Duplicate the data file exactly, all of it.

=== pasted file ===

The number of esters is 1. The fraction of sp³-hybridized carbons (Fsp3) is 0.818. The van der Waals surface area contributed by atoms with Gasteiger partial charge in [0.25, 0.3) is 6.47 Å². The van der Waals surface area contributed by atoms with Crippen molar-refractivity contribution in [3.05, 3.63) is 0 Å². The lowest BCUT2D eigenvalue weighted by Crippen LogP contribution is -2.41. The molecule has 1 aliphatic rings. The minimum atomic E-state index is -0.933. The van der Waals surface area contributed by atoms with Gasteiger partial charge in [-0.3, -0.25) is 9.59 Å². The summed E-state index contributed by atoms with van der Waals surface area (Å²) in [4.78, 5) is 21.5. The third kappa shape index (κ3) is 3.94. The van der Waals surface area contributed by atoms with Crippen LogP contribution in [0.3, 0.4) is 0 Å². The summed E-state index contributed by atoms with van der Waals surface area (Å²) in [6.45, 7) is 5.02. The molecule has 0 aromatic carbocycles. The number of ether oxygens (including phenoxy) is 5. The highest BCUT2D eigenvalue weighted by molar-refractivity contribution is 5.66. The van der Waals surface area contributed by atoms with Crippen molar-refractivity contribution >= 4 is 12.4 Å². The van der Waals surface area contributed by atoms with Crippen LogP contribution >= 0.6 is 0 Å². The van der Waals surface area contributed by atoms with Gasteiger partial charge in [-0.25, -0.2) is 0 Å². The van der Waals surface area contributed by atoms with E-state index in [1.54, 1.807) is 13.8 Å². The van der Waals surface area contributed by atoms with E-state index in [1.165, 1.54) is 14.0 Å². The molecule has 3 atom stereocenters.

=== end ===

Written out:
The number of esters is 1. The fraction of sp³-hybridized carbons (Fsp3) is 0.818. The van der Waals surface area contributed by atoms with Gasteiger partial charge in [0.25, 0.3) is 6.47 Å². The van der Waals surface area contributed by atoms with Crippen molar-refractivity contribution in [3.05, 3.63) is 0 Å². The lowest BCUT2D eigenvalue weighted by Crippen LogP contribution is -2.41. The molecule has 1 aliphatic rings. The minimum atomic E-state index is -0.933. The van der Waals surface area contributed by atoms with Gasteiger partial charge in [-0.3, -0.25) is 9.59 Å². The summed E-state index contributed by atoms with van der Waals surface area (Å²) in [4.78, 5) is 21.5. The third kappa shape index (κ3) is 3.94. The van der Waals surface area contributed by atoms with Crippen LogP contribution in [0.3, 0.4) is 0 Å². The summed E-state index contributed by atoms with van der Waals surface area (Å²) in [6.45, 7) is 5.02. The molecule has 0 aromatic carbocycles. The number of ether oxygens (including phenoxy) is 5. The highest BCUT2D eigenvalue weighted by molar-refractivity contribution is 5.66. The van der Waals surface area contributed by atoms with Crippen molar-refractivity contribution >= 4 is 12.4 Å². The van der Waals surface area contributed by atoms with Crippen LogP contribution >= 0.6 is 0 Å². The van der Waals surface area contributed by atoms with Gasteiger partial charge in [-0.25, -0.2) is 0 Å². The van der Waals surface area contributed by atoms with E-state index in [1.54, 1.807) is 13.8 Å². The van der Waals surface area contributed by atoms with E-state index in [1.165, 1.54) is 14.0 Å². The molecule has 3 atom stereocenters.